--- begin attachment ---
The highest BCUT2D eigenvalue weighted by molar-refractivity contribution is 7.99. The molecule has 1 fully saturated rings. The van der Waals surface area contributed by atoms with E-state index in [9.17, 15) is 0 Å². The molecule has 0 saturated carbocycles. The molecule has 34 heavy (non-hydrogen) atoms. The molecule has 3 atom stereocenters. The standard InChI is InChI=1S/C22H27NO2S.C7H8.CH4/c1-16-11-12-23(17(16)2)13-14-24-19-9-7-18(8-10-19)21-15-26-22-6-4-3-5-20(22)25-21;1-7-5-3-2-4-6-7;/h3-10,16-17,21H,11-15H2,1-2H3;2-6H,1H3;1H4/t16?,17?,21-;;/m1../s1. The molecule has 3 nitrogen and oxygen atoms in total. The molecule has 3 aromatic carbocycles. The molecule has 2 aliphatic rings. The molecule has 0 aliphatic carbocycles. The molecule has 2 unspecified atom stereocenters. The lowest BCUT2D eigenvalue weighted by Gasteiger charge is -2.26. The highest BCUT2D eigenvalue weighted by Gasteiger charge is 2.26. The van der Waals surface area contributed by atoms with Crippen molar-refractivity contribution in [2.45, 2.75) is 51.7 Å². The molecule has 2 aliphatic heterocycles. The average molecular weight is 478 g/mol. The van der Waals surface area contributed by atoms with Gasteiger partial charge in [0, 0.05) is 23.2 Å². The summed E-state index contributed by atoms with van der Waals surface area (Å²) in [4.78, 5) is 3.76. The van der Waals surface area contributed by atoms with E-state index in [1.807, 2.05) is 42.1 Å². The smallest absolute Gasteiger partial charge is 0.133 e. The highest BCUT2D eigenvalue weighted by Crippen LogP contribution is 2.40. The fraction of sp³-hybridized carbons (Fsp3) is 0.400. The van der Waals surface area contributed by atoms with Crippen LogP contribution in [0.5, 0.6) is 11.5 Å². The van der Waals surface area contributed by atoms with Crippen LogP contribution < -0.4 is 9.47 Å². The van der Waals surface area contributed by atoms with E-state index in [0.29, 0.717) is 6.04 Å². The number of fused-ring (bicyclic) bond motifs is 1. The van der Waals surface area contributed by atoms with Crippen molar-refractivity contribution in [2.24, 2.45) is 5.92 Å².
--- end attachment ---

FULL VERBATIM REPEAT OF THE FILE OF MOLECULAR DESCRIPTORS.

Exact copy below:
The highest BCUT2D eigenvalue weighted by molar-refractivity contribution is 7.99. The molecule has 1 fully saturated rings. The van der Waals surface area contributed by atoms with E-state index in [9.17, 15) is 0 Å². The molecule has 0 saturated carbocycles. The molecule has 34 heavy (non-hydrogen) atoms. The molecule has 3 atom stereocenters. The standard InChI is InChI=1S/C22H27NO2S.C7H8.CH4/c1-16-11-12-23(17(16)2)13-14-24-19-9-7-18(8-10-19)21-15-26-22-6-4-3-5-20(22)25-21;1-7-5-3-2-4-6-7;/h3-10,16-17,21H,11-15H2,1-2H3;2-6H,1H3;1H4/t16?,17?,21-;;/m1../s1. The molecule has 3 nitrogen and oxygen atoms in total. The molecule has 3 aromatic carbocycles. The molecule has 2 aliphatic rings. The molecule has 0 aliphatic carbocycles. The molecule has 2 unspecified atom stereocenters. The lowest BCUT2D eigenvalue weighted by Gasteiger charge is -2.26. The highest BCUT2D eigenvalue weighted by Gasteiger charge is 2.26. The van der Waals surface area contributed by atoms with Crippen molar-refractivity contribution in [2.45, 2.75) is 51.7 Å². The molecule has 2 aliphatic heterocycles. The average molecular weight is 478 g/mol. The van der Waals surface area contributed by atoms with Gasteiger partial charge in [0, 0.05) is 23.2 Å². The summed E-state index contributed by atoms with van der Waals surface area (Å²) in [4.78, 5) is 3.76. The van der Waals surface area contributed by atoms with E-state index in [1.807, 2.05) is 42.1 Å². The smallest absolute Gasteiger partial charge is 0.133 e. The highest BCUT2D eigenvalue weighted by Crippen LogP contribution is 2.40. The fraction of sp³-hybridized carbons (Fsp3) is 0.400. The van der Waals surface area contributed by atoms with Crippen LogP contribution in [0.5, 0.6) is 11.5 Å². The van der Waals surface area contributed by atoms with Crippen LogP contribution < -0.4 is 9.47 Å². The van der Waals surface area contributed by atoms with E-state index in [0.29, 0.717) is 6.04 Å². The number of fused-ring (bicyclic) bond motifs is 1. The van der Waals surface area contributed by atoms with Crippen molar-refractivity contribution in [2.24, 2.45) is 5.92 Å².